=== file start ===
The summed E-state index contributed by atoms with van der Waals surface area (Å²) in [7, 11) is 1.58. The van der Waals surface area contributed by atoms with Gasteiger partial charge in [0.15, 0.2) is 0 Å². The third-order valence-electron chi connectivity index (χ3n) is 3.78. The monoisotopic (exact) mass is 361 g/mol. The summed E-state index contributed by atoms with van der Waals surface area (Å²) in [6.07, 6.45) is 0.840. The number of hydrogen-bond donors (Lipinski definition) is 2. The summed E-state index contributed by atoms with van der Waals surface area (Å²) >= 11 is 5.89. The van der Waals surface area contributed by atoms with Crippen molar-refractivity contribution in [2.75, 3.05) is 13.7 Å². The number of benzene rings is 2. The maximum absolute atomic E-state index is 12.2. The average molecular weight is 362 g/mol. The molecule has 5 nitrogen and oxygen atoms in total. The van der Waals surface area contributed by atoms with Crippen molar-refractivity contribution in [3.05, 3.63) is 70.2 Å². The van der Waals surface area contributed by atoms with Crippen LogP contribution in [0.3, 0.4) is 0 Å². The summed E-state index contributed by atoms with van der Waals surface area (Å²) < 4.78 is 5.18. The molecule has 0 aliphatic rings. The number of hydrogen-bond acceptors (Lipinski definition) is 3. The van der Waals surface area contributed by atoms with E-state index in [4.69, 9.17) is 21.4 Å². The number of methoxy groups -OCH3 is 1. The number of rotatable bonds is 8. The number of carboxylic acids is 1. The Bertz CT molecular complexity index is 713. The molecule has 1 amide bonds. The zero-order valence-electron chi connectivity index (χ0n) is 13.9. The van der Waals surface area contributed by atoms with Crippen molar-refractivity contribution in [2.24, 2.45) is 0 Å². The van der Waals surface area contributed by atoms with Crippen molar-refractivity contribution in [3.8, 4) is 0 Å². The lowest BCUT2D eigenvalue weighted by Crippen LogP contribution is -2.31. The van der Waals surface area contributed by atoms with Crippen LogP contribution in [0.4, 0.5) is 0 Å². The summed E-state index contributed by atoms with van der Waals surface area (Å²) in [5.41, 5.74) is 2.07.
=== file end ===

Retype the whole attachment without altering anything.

The summed E-state index contributed by atoms with van der Waals surface area (Å²) in [7, 11) is 1.58. The van der Waals surface area contributed by atoms with Gasteiger partial charge in [0.15, 0.2) is 0 Å². The third-order valence-electron chi connectivity index (χ3n) is 3.78. The monoisotopic (exact) mass is 361 g/mol. The summed E-state index contributed by atoms with van der Waals surface area (Å²) in [6.07, 6.45) is 0.840. The number of hydrogen-bond donors (Lipinski definition) is 2. The summed E-state index contributed by atoms with van der Waals surface area (Å²) >= 11 is 5.89. The van der Waals surface area contributed by atoms with Crippen molar-refractivity contribution in [2.75, 3.05) is 13.7 Å². The number of benzene rings is 2. The maximum absolute atomic E-state index is 12.2. The average molecular weight is 362 g/mol. The molecule has 5 nitrogen and oxygen atoms in total. The van der Waals surface area contributed by atoms with Crippen molar-refractivity contribution in [3.05, 3.63) is 70.2 Å². The van der Waals surface area contributed by atoms with Crippen LogP contribution in [0.3, 0.4) is 0 Å². The summed E-state index contributed by atoms with van der Waals surface area (Å²) < 4.78 is 5.18. The molecule has 0 aliphatic rings. The number of hydrogen-bond acceptors (Lipinski definition) is 3. The van der Waals surface area contributed by atoms with E-state index in [4.69, 9.17) is 21.4 Å². The number of methoxy groups -OCH3 is 1. The number of rotatable bonds is 8. The number of carboxylic acids is 1. The Bertz CT molecular complexity index is 713. The molecule has 1 amide bonds. The zero-order valence-electron chi connectivity index (χ0n) is 13.9. The van der Waals surface area contributed by atoms with Crippen molar-refractivity contribution in [2.24, 2.45) is 0 Å². The van der Waals surface area contributed by atoms with Crippen molar-refractivity contribution in [3.8, 4) is 0 Å². The lowest BCUT2D eigenvalue weighted by Crippen LogP contribution is -2.31. The van der Waals surface area contributed by atoms with Crippen LogP contribution in [0.4, 0.5) is 0 Å². The summed E-state index contributed by atoms with van der Waals surface area (Å²) in [5.41, 5.74) is 2.07.